“Those dang yellow jackets!” This is a phrase you don’t want to hear at your barbecue. You may have noticed this has been a particularly bad year for wasps. The western yellow jacket [Vespula pensylvanica] is native throughout most of the western United States. This type of wasp can be aggressive and usually show up in August and September. During the spring and early summer months yellow jackets pollinate gardens and feed on caterpillars, aphids and other insects. As food sources dwindle they become extremely aggressive in search of sugary or protein rich foods- the hot dogs and sodas of your summer barbecue’s. This taste for protein makes them unique in the insect world.
They make their homes in vacant cavities. This can include cavities of building or underground in abandoned rodent burrows, depending on the species. These pests can pack a painful sting, and for those that are allergic, these encounters could be life threatening. Yellow jackets are slow to sting but are also quite territorial. If the entrance to their nest is approached they will become very aggressive with each wasp able to sting multiple times.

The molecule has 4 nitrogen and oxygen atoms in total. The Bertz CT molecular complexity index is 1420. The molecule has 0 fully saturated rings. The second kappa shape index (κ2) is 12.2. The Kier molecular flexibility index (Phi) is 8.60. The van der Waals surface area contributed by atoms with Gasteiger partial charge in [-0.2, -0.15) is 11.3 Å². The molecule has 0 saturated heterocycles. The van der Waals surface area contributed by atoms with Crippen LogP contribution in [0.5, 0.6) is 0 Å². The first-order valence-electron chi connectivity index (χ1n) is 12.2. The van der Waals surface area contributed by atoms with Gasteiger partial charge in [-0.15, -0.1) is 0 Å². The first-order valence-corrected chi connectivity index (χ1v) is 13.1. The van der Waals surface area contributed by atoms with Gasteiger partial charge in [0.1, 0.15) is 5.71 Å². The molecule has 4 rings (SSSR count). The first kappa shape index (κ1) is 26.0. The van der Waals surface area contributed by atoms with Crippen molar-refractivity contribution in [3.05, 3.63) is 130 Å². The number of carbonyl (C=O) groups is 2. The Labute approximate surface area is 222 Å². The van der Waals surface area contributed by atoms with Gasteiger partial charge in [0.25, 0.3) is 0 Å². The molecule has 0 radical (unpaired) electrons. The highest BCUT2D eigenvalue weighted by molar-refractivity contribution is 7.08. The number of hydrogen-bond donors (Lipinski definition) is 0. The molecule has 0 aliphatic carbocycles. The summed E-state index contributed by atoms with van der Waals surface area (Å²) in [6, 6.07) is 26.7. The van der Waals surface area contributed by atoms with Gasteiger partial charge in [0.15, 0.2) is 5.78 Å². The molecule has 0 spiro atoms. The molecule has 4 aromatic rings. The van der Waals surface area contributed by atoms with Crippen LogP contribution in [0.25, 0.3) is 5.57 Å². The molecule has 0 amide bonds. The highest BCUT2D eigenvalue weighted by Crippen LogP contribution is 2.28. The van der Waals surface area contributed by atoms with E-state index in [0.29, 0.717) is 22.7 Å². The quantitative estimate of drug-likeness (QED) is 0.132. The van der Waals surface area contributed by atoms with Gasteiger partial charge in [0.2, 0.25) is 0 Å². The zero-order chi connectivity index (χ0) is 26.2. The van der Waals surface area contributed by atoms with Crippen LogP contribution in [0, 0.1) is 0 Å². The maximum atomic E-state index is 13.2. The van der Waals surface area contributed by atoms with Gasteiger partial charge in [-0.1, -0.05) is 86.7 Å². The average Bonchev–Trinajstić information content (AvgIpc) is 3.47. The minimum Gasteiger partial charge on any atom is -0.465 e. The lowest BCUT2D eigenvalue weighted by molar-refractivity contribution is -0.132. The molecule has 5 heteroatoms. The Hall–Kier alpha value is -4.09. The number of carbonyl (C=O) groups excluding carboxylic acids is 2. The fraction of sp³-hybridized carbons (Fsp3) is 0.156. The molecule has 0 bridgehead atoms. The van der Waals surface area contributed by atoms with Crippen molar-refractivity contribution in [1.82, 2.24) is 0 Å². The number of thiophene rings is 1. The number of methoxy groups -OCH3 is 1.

A recent study published in the International Journal of Pest Management by the University of California Department of Entomology had introduced a new way of controlling these pests. Fipronil, which is the active ingredient in some topical flea and tick products for our pets can be used as an effective bait. Frontline is one brand of a fipronil based product you may have used on your pets.
In this 3 yearlong study yellow jacket colonies were greatly reduced. This works similarly to baiting traps you can purchase in stores. The foraging wasps bring fipronil laced meats back to the colony where it kills off the queen and other workers that snack on the bait. The smaller the size of proteins used allowed for small and easy to carry chunks to be brought back to the colony. This study also found that wasps have a preference of chicken or fish compared to other meats. Wet cat food makes a perfect carrier for fipronil!
If you’re finding your backyard barbecue being inundated with yellow jackets you could try what Dr. Benoit has done for us here at SouthCare Animal Medical Center. Take a small amount of cat food and mix in a few drops of Frontline. Place this high up where pets and children are not able to reach and wait for the yellow jackets to come. Over time this can help greatly reduce the number of colonies present around your home.